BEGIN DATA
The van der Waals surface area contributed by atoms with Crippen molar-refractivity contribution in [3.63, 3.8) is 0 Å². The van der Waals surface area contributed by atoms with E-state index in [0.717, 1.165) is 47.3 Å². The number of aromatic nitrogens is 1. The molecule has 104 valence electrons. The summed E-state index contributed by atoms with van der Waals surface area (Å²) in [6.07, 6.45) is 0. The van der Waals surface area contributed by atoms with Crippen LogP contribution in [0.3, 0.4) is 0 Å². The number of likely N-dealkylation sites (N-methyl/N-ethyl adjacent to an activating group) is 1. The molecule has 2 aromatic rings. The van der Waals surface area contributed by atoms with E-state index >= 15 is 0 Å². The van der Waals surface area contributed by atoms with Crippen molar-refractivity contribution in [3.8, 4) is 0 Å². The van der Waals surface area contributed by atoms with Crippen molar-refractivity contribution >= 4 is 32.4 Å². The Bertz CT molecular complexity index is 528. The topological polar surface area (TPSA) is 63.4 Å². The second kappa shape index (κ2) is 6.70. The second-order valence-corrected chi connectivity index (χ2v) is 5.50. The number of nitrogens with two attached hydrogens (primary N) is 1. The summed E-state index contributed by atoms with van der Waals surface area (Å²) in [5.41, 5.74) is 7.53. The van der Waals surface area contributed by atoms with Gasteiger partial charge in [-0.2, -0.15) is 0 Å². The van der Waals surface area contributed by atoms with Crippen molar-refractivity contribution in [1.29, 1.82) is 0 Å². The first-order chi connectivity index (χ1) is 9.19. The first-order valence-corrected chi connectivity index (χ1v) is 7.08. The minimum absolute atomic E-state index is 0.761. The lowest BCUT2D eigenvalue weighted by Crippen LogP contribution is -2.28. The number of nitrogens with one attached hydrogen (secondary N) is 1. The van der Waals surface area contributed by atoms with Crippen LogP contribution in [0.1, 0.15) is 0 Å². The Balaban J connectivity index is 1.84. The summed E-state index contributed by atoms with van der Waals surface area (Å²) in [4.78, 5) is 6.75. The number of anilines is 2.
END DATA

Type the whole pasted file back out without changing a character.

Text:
The van der Waals surface area contributed by atoms with Crippen molar-refractivity contribution in [3.63, 3.8) is 0 Å². The van der Waals surface area contributed by atoms with E-state index in [0.717, 1.165) is 47.3 Å². The number of aromatic nitrogens is 1. The molecule has 104 valence electrons. The summed E-state index contributed by atoms with van der Waals surface area (Å²) in [6.07, 6.45) is 0. The van der Waals surface area contributed by atoms with Crippen LogP contribution in [0.3, 0.4) is 0 Å². The number of likely N-dealkylation sites (N-methyl/N-ethyl adjacent to an activating group) is 1. The molecule has 2 aromatic rings. The van der Waals surface area contributed by atoms with E-state index >= 15 is 0 Å². The van der Waals surface area contributed by atoms with Crippen molar-refractivity contribution in [3.8, 4) is 0 Å². The van der Waals surface area contributed by atoms with Crippen molar-refractivity contribution >= 4 is 32.4 Å². The Bertz CT molecular complexity index is 528. The topological polar surface area (TPSA) is 63.4 Å². The second kappa shape index (κ2) is 6.70. The second-order valence-corrected chi connectivity index (χ2v) is 5.50. The number of nitrogens with two attached hydrogens (primary N) is 1. The summed E-state index contributed by atoms with van der Waals surface area (Å²) in [5.41, 5.74) is 7.53. The van der Waals surface area contributed by atoms with Gasteiger partial charge in [-0.2, -0.15) is 0 Å². The van der Waals surface area contributed by atoms with Crippen molar-refractivity contribution in [1.29, 1.82) is 0 Å². The first-order chi connectivity index (χ1) is 9.19. The first-order valence-corrected chi connectivity index (χ1v) is 7.08. The minimum absolute atomic E-state index is 0.761. The lowest BCUT2D eigenvalue weighted by Crippen LogP contribution is -2.28. The number of nitrogens with one attached hydrogen (secondary N) is 1. The van der Waals surface area contributed by atoms with Crippen LogP contribution in [0.1, 0.15) is 0 Å². The Balaban J connectivity index is 1.84. The summed E-state index contributed by atoms with van der Waals surface area (Å²) in [4.78, 5) is 6.75. The number of anilines is 2.